Why business growth and quality don’t always align

Achieving growth while maintaining quality customers is a goal many business owners aim to achieve. On the one hand, some customers are willing to pay a premium for a product or service of higher quality, while others are more sensitive to cost and may not see the value in something higher priced. A business can build brand equity with some of these customers who seek out superior products and services, and thereby create a loyal customer base, resulting in a  stream of new business

However, consistently delivering on expectations to these customers may mean higher costs on behalf of the business and could result in a slower growth trajectory. Nevertheless, for any business owner, it will be a balancing act between operational and strategic goals that yields success. 

Balancing Quality and Growth

When considering growth objectives, one must consider what your growth goals are and how you want to get there. Businesses can take a myriad of approaches, but let’s look at a couple of scenarios many people may find themselves in at one point. 

For those businesses that want an accelerated growth trajectory, one could achieve growth goals faster and with higher returns. However, it can open the company up to several risks. For instance, as teams are rapidly moving to meet increasing product demand, it’s easy to make mistakes.

On the other hand, a slow and steady path to growth isn’t without potential pitfalls either. Secure in the growing demand for a product or service, businesses may fail to innovate or be able to adapt for future market changes.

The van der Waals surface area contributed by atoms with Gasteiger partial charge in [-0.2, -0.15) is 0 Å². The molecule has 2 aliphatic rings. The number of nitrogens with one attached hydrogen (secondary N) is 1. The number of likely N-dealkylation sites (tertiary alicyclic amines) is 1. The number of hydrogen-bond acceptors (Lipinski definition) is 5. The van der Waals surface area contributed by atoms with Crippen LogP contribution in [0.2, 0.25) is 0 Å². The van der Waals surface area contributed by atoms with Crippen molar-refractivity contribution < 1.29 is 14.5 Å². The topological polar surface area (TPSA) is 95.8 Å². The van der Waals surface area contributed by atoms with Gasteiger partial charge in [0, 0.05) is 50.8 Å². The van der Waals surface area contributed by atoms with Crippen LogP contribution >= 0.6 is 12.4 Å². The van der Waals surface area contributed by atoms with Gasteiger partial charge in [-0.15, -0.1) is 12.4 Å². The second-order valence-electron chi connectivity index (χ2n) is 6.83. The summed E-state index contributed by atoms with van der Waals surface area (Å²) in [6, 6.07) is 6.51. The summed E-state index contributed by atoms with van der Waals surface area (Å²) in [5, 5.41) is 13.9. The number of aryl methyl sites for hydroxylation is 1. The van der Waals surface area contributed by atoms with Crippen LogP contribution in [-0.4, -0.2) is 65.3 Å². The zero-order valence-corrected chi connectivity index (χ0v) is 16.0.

When considering a growth horizon, it’s important to consider your exit plan. Are you growing with the expectation for a merger or acquisition? Do you plan to pass your business on to a family member or are you considering an ESOP? Aligning these goals with your growth goals is a key strategy for the business and its success.

Next, don’t lose sight of the needs and wants of your customers. Trying to be all things to all people can muddy the market differentiation you have.

Additionally, consider your capacity to handle growth and whether you can support current standards of quality. If you have enough on your plate, adding more could carry reputational risk if quality declines. You also need to consider if you can financially manage additional growth. Realize that it’s okay to say no to taking on new customers if the financial and operational health of your company could be at stake.

Finally, don’t be so married to reaching only the upper echelons of quality that you miss out on good profitable business. If your goal is to maintain a 40% gross profit margin, but 35% may be more feasible—that’s still a healthy margin and a quality offering. 

When seeking growth and quality, the bottom line is balance. Find a good middle ground where modest but profitable growth is possible and seek to maintain current customers while adding new. 

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